This appears to be the first report to indicate two crucial clinical findings related to optical surgical navigation systems: first, saw-tooth waves occur constantly during power-on, and second, that the interference can be eliminated by appropriate positioning during the operation.

The Polaris spectra optical measurement system (Fig. 2a, b) displays positional information on the monitor using three-dimensional measurement tracking technology via a positioning laser (class 2 laser, 635-nm wavelength). Moreover, the update rate in this system is 60 Hz.
Figure 2
Fig. 2

The Polaris spectra optical measurement system. a The main unit: a Position sensor and a PC. b A reference frame and the main unit

Currently available oximeters use two light-emitting diodes that emit light at wavelengths of 660 nm (red) and 940 nm (infrared). O2Hb and Hb have different absorption spectra at these particular wavelengths. In the red region, O2Hb absorbs less light than Hb, while the reverse occurs in the infrared region [3]. Sources of error in the pulse oximeter are mainly known to involve four factors: inadequate attachment, noise affecting the absorbance curve, interference with the stability of an absorbance curve, and the existence of a material attenuating the transmitted light strength.

It was thought that the Polaris spectra optical measurement system caused noise affecting the absorbance curve of the pulse oximeter. The update rate of this tracking system may directly cause flattening of the waves and a 6- to 10-Hz noise causing pulse jamming of the waveforms on the display of the pulse oximeter. In other words, the tracking system may have strongly affected the detection of the artery signal.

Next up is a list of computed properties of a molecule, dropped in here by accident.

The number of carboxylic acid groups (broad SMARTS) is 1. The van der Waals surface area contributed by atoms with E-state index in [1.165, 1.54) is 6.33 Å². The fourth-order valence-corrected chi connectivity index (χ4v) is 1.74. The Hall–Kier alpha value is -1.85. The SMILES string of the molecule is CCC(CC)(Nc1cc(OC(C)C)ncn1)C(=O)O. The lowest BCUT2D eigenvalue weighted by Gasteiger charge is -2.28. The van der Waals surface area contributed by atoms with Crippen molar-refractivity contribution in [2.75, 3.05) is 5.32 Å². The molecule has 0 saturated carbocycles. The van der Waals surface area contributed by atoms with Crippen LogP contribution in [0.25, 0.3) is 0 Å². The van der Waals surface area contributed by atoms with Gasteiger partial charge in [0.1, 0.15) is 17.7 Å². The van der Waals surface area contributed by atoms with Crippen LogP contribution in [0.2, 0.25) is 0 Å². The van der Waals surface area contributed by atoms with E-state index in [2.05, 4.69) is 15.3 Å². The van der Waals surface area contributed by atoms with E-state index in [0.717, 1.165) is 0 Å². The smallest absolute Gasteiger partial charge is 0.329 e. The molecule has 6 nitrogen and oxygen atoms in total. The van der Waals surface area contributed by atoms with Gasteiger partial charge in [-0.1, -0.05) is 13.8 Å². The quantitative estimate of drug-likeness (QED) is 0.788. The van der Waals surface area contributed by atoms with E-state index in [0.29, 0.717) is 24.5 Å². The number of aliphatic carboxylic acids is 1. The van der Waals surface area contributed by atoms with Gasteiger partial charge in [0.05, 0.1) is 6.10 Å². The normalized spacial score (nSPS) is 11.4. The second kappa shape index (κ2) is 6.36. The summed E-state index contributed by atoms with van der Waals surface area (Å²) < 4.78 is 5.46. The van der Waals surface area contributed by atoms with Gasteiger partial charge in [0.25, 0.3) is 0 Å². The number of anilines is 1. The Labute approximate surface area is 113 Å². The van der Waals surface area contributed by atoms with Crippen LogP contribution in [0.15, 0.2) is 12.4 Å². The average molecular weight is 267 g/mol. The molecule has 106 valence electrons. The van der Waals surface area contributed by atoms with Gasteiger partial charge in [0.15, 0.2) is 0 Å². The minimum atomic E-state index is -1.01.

Moreover, the wavelength of the Polaris spectra optical measurement system is 635 nm, which is close to the 660 nm of the red region. The Polaris spectra optical measurement system could thus enhance the absorbance of Hb rather than O2Hb in the red region. This effect can be eliminated almost entirely by placing a person between the Polaris spectra optical measurement system and the pulse oximeter. The authors present an alternative technique. This phenomenon disappears by wrapping the sensor of the pulse oximeter in aluminum foil. When the authors explained this phenomenon to a co-author, who first used the term neuronavigator [1], he suggested aluminum foil wrapping of the pulse oximeter. He said that he had noticed this at the time of animal experiments. It is significant for anesthesiologists to be aware of this phenomenon when using the Polaris spectra optical measurement system during surgery.


The Polaris spectra optical measurement system, a neuronavigator, causes pulse oximeters to malfunction by pulse jamming. This phenomenon and its effects can be normalized by positioning a person between the Polaris spectra optical measurement system and the pulse oximeter or by wrapping the sensor of the pulse oximeter in aluminum foil.


Written informed consent was obtained from the patient for publication of this case report and any accompanying images. A copy of the written consent is available for review by the Editor-in-Chief of this journal.


Authors’ Affiliations

Department of Anesthesiology and Critical Care Medicine, Jichi Medical University, Shimotsuke-City, Japan
Department of Neurosurgery, Jichi Medical University, Shimotsuke-City, Japan


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© The Author(s) 2015